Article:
For years, I’ve walked into buildings with an open eye towards architectural features – whether it be overall design, finishes, products, lighting or some other observation. It’s amazing how working in the architectural, engineering, or construction industry will forever change the way you look at buildings.
That’s the power of first impressions, though. It’s a big factor in building design. As with any introduction – to people, places, or products – first impressions are critical. Like interviewing for a job, there’s no denying the link between what the brain picks up in those first seconds, and the perceived quality over the life of that relationship. And by now we know that once humans are set in their ways, it’s very, very hard to change them.
So what first impressions are given when occupants enter your building? Where are the focal points, and what do they say about your design?
For so long, these impressions have been created by details or monumental features high up in the ceiling, a work of art or some other visual piece. Building entrances, however, can play a role in shaping the occupant’s experience and the ability to take in that focal point.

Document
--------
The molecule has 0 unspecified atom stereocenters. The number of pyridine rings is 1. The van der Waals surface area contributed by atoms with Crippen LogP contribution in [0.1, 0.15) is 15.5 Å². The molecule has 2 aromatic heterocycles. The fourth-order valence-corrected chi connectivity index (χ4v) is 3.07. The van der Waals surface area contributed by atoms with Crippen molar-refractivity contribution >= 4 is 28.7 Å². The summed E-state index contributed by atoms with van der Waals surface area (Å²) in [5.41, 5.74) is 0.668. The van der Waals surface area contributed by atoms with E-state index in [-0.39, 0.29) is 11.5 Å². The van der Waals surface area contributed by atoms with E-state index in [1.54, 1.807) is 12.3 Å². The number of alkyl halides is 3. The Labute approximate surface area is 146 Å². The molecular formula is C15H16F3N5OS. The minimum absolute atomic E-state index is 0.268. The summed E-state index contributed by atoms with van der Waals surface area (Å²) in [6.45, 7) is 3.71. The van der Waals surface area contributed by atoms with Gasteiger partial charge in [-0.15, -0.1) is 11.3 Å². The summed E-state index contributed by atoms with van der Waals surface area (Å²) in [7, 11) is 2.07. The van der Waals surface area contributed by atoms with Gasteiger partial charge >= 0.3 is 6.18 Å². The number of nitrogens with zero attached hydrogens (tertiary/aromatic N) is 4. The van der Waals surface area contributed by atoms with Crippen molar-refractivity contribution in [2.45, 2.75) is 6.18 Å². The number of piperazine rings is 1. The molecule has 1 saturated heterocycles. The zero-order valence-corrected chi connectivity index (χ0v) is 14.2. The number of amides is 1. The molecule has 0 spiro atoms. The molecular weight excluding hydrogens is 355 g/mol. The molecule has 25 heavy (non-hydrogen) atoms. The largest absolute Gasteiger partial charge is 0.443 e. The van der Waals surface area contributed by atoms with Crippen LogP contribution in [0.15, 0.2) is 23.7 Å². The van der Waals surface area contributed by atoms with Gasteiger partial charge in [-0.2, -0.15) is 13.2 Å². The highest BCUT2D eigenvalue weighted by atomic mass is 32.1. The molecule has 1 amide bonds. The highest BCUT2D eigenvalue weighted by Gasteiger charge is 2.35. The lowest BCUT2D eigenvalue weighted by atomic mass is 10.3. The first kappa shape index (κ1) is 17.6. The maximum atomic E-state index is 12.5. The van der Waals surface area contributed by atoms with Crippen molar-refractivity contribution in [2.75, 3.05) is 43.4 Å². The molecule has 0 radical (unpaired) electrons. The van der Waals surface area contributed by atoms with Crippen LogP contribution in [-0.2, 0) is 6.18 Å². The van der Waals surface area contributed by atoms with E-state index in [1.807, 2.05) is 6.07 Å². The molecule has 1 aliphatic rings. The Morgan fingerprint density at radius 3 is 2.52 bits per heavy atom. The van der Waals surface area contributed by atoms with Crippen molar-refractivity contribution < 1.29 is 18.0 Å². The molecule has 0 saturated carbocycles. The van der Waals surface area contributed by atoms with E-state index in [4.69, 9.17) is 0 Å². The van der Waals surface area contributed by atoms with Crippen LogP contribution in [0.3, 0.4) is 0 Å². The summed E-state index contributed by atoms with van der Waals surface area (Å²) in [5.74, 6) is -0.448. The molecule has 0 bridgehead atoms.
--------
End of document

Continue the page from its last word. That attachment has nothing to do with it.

“Part of every space is the entrance – don’t neglect the importance of the threshold. This is where you may help occupants prepare for the visual stimuli they are about to take in, once inside. If there is no physical threshold, think of how the room’s details, lighting, materials and overall geometries will get their attention as they gain greater focus of the room over time.”
We believe it is time to rethink flooring, particularly in our building’s entrances. With the intelligent, creative, and beautiful designs being put out as architecture evolves – we need to leave the roll up mats for the convenience stores and back porches of the world. Let’s do something architecturally significant – as an integrated part of the overall design.